The city council demanded a guaranteed percentage of jobs for residents in return for a 30-year tax abatement agreement for the South Paterson hotel and conference center project close to St. Joseph’s Regional Medical Center.
The $129 million Hamiltonian project being built by the nonprofit Medical Missions Inc. will create 450 construction jobs and another 257 to run the 14-story hotel.
“How does a Patersonian get access to these jobs?” asked council president William McKoy beginning an almost two-hour discussion on ensuring city residents and local companies benefit from the project.
Attorney for the nonprofit Steven Maierella of Sills Cummis and Gross said the redevelopment agreement will require the developer to make a good faith effort to hire local residents.
“I know a linguist can make a lot out of a good faith effort,” responded council president William McKoy. “We’ve become skeptical of the promises.”
Maierella said the agreement can be altered to read “good faith effort to best efforts.” McKoy suggested a “good faith effort” is not enough noting phrases like “extent practicable” are almost always vague to protect a developer who fails to live up to promises.
“We need to have some specificity,” said McKoy. He said too often city residents are given the shaft with guarantees and promises that are not set in writing.
Michael Jackson, 1st Ward councilman, suggested having at least 20 to 25 percent of construction and post-construction jobs be allotted for city residents. He also wanted some of the electrical, plumbing, and construction work to be given to qualified local businesses.
“Everything you said we can work out,” said Steven Mauer of Red Bank-based Torcon which is serving as the general construction contractor for the project. He said 15-percent of workers will come from Paterson. “Our goal is to exceed that to 20 to 25 percent,” he said.
The council president created an ad hoc committee with Andre Sayegh, Maritza Davila, and Jackson to work with the developer and the administration to hammer out an acceptable agreement.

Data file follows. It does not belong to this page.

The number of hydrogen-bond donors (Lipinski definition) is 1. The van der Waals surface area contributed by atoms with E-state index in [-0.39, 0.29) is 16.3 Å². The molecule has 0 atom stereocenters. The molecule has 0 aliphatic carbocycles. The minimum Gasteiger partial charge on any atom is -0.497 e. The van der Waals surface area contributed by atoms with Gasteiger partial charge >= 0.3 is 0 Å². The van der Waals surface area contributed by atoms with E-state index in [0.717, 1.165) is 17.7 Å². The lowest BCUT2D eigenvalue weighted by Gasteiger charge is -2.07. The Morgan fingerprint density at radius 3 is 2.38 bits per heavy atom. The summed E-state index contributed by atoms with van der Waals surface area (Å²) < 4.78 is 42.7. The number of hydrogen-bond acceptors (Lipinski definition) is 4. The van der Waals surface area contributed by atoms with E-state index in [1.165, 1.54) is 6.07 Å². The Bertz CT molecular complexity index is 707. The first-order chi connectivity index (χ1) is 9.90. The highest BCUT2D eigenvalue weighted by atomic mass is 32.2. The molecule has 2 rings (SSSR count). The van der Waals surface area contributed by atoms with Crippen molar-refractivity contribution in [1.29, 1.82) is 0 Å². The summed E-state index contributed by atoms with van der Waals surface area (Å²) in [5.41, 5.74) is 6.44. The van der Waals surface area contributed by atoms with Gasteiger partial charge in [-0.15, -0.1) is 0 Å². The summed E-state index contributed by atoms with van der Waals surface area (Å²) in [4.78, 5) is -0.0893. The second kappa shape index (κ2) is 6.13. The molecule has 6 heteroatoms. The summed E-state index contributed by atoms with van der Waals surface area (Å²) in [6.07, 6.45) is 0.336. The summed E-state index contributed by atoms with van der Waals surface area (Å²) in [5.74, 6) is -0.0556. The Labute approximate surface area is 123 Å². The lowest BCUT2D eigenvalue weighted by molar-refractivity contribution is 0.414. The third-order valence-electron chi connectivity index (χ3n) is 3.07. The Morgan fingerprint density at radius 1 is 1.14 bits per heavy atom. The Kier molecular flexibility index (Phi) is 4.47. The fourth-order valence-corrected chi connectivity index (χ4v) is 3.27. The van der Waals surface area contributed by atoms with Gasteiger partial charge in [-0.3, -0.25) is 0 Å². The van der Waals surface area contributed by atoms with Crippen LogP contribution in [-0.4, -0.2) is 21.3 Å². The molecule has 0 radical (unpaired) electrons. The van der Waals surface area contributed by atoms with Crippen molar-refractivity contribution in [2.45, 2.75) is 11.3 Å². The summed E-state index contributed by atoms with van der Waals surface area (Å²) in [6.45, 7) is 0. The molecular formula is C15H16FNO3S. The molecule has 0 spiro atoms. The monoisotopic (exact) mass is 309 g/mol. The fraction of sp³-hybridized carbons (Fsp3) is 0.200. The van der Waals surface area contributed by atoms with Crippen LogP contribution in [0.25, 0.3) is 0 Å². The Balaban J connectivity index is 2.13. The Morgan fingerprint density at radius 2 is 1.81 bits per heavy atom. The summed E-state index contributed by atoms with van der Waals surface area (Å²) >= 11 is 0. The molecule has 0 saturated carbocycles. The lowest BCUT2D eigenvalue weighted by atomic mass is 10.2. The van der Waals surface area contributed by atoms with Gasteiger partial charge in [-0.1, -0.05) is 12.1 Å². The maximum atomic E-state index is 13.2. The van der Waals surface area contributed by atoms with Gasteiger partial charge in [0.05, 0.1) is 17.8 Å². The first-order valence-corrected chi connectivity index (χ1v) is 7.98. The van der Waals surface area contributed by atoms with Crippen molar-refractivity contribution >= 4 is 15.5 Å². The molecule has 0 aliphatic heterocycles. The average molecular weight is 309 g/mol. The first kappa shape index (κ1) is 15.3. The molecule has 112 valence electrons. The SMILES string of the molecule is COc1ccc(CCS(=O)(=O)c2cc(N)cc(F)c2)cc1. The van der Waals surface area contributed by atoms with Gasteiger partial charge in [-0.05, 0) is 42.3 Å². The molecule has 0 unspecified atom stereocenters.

McKoy said the public has high expectations for the project.
The nonprofit is working with the Paterson Task Force and the School of Culinary Arts, Hospitality, and Tourism at Eastside High School to train local residents to fill the hospitality jobs that will open once the hotel project is completed.
Council members gave preliminary approval to the 30-year tax abatement agreement for the project. A public hearing and final approval of the abatement is scheduled for next month. Under the agreement, the city will receive 10-percent of the hotel’s gross revenue for the first 15 years, which amounts to an average of $666,000 per year, according to documents.
In years 16 through 21 of the agreement the city will get either the 10-percent of gross revenue or 20-percent of the taxes on the property whichever is greater. In years 22 through 27 the city will receive 10-percent of gross revenue or 40-percent of taxes. In years 28 through 29 the city will either receive the revenue percentage or 60-percent of the taxes.
In the final year of the agreement, the city will receive either the 10-percent of the revenue share or 80-percent of taxes, according to the agreement.
The council was unanimous in its support for the project. “This is a project we long to see happen,” said McKoy.
“The land where the hotel will be located is currently not generating any revenue,” said Sayegh. To start generating revenue the developer will have to quickly obtain approvals from the council to begin construction or lose $105.5 million in Urban Transit Hub Tax Credit Program tax credit from the New Jersey Economic Development Authority (EDA).
The developer is hoping to break ground in July of this year on the 300,000-square-foot building which will contain 145 rooms, 11 conference rooms, a grand ballroom, a 420 seat restaurant, and a sky terrace.
The project has been approved by the planning board. The developer expects to open the hotel in October of 2018.